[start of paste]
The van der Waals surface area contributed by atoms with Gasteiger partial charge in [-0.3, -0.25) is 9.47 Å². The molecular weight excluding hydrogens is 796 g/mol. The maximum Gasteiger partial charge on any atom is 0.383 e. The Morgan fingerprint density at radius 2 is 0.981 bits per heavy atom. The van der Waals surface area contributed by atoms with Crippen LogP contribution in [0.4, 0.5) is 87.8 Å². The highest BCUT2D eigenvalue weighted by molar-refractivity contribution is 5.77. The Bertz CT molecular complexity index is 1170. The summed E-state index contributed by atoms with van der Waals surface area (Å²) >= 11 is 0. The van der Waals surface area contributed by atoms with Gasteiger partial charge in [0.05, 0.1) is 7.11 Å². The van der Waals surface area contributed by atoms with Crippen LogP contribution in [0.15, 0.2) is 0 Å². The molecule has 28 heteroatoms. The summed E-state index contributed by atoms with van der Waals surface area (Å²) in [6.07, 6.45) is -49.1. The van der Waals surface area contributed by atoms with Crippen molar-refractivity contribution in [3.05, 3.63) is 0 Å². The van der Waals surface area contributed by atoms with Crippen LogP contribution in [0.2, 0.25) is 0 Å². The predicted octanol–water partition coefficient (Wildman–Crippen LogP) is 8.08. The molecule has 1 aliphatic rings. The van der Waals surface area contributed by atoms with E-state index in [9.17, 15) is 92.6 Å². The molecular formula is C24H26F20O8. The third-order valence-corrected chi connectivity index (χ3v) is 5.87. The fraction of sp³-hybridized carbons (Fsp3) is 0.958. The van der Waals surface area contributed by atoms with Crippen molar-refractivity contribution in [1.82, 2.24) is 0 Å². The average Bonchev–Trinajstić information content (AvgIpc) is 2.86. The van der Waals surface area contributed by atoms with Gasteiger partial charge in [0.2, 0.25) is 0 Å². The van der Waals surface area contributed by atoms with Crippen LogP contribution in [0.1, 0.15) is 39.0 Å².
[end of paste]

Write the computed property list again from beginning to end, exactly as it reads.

The van der Waals surface area contributed by atoms with Gasteiger partial charge in [-0.3, -0.25) is 9.47 Å². The molecular weight excluding hydrogens is 796 g/mol. The maximum Gasteiger partial charge on any atom is 0.383 e. The Morgan fingerprint density at radius 2 is 0.981 bits per heavy atom. The van der Waals surface area contributed by atoms with Crippen LogP contribution in [0.4, 0.5) is 87.8 Å². The highest BCUT2D eigenvalue weighted by molar-refractivity contribution is 5.77. The Bertz CT molecular complexity index is 1170. The summed E-state index contributed by atoms with van der Waals surface area (Å²) >= 11 is 0. The van der Waals surface area contributed by atoms with Gasteiger partial charge in [0.05, 0.1) is 7.11 Å². The van der Waals surface area contributed by atoms with Crippen LogP contribution in [0.15, 0.2) is 0 Å². The molecule has 28 heteroatoms. The summed E-state index contributed by atoms with van der Waals surface area (Å²) in [6.07, 6.45) is -49.1. The van der Waals surface area contributed by atoms with Crippen molar-refractivity contribution in [3.05, 3.63) is 0 Å². The van der Waals surface area contributed by atoms with Crippen LogP contribution in [0.2, 0.25) is 0 Å². The predicted octanol–water partition coefficient (Wildman–Crippen LogP) is 8.08. The molecule has 1 aliphatic rings. The van der Waals surface area contributed by atoms with E-state index in [9.17, 15) is 92.6 Å². The molecular formula is C24H26F20O8. The third-order valence-corrected chi connectivity index (χ3v) is 5.87. The fraction of sp³-hybridized carbons (Fsp3) is 0.958. The van der Waals surface area contributed by atoms with Crippen molar-refractivity contribution in [1.82, 2.24) is 0 Å². The average Bonchev–Trinajstić information content (AvgIpc) is 2.86. The van der Waals surface area contributed by atoms with Gasteiger partial charge in [0.2, 0.25) is 0 Å². The van der Waals surface area contributed by atoms with Crippen LogP contribution in [0.1, 0.15) is 39.0 Å².